Soma is a substance written about in the Vedas, an ancient sacred religious text which was used in the area known today as Afghanistan, Pakistan and northern India around 2000 BCE.
A collection of hymns - the Rigveda - is the earliest of the Vedic texts. Among the thousand hymns in the Rigveda, many portray soma variously as a god, a sacred plant and a celestial drink, transporting those who drink it into ecstatic, transcendental realms. The Vedic texts are obscure on the identity of this plant drug and give no explicit descriptions, but the methods of preparation of soma, and some of its uses, can be inferred. It is clear that it was a plant found near mountains, which was gathered by moonlight, then crushed to produce a golden liquid. Soma was used in a fire ritual in which three gods are celebrated: Agni (fire), Indra (god of the sky) and Soma (a god considered to be the divine personification of the soma liquid, and also the moon). Although the fire ritual continued to be observed after the Vedic period, the use of soma waned, perhaps due to supply difficulties, and soma instead became a philosophical concept, coming to mean any offering burnt on the ritual fire, the contents of the material world, or the 'life-force'.
While Sanskrit scholars have shown little interest in the identity of the soma plant, the subject has been much debated among entheogenic explorers in the west. In 1971 Gordon Wasson published 'Soma: Divine Mushroom of Immortality' (1), setting out his theory that soma is the Amanita Muscaria mushroom. (What is Amanita Muscaria?)
Wasson suggests that soma is a mushroom because in the Rigveda no mention is made of leaves, roots nor branches in relation to the plant, and it is referred to as 'the Not-Born Single Foot' which fits with the way mushrooms spring up suddenly and without seed, while 'single-foot' and -one-legged' are widespread euphemisms for mushrooms. To support his argument that soma is the species of mushroom Amanita Muscaria, he points to passages in the Rigveda which allude to urination, given the practice of recycling the urine of one who has consumed Amanita Muscaria amongst Siberian tribes. He points to one in particular:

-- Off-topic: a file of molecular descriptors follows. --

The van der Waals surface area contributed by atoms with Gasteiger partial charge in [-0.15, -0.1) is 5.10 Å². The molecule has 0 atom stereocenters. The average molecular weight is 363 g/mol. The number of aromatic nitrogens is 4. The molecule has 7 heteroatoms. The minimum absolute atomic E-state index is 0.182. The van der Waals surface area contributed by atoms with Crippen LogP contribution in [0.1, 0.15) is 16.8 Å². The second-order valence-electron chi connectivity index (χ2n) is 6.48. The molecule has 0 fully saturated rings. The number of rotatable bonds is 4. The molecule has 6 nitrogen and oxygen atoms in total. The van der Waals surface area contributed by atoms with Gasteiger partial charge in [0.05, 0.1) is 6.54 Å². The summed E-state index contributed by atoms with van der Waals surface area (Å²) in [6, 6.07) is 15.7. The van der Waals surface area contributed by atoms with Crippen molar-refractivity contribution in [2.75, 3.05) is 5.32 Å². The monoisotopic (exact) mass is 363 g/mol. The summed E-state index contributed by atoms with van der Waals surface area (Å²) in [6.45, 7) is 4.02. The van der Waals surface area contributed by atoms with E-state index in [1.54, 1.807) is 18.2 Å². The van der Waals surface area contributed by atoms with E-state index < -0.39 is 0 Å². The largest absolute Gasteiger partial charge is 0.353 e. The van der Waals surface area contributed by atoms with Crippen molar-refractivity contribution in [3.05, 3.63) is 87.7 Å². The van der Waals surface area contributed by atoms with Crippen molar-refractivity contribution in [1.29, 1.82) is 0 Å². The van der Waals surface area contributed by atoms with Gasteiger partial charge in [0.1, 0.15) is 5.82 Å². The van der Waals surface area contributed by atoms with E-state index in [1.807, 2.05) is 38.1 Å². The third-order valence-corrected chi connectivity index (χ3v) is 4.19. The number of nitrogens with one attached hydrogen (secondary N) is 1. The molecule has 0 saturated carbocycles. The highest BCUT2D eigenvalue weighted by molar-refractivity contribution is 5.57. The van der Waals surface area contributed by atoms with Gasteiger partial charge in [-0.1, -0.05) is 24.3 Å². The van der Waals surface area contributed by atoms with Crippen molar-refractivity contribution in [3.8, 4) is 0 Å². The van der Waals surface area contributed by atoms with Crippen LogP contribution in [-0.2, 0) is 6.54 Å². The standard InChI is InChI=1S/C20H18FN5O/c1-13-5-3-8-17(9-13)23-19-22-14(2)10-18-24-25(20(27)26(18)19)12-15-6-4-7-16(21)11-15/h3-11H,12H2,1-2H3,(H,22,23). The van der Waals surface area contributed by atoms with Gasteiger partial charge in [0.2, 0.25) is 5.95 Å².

"Those charged with office, richly gifted, do full homage to Soma. The swollen men piss the flowing [soma]".
This, however, does not actually link soma and urine drinking. Other criticisms of Wasson's theory relate to the geographical availability of soma.
The true identity of soma continues to be debated but it is clear that it was a psychoactive substance and that it was used as part of a religious rite.
What is Amanita Muscaria?
Amanita Muscaria is a bright red mushroom, speckled with white, known also as the 'Fly Agaric' (said to derive from the belief that flies can be killed by it). Many people will recognise it as the 'fairy toadstool' often seen in fairy tale illustrations, suggesting ancient magical use of the mushroom.
The best-known ritual use of this plant is by shamanic tribes to induce religious trance. In some tribes only the shaman would eat the mushrooms, while in others all the men of the tribe would partake, but in all tribes where it was used it was central to their religious practices.
The mushrooms were usually dried, increasing their psychoactivity five-fold, and then chewed. The principal psychoactive ingredients in Amanita Muscaria are ibotenic acid and muscimole, an alkaloid which remains active even when passed through kidneys. The psychoactive constituents remain present in the urine of person who has eaten the mushroom, leading to the practice of 'recycling' the effects of the mushroom through urine-drinking.
(1) Wasson, R.G (1971) Soma: Divine Mushroom of Immortality. New York:
Harcourt Brace Jovanovich
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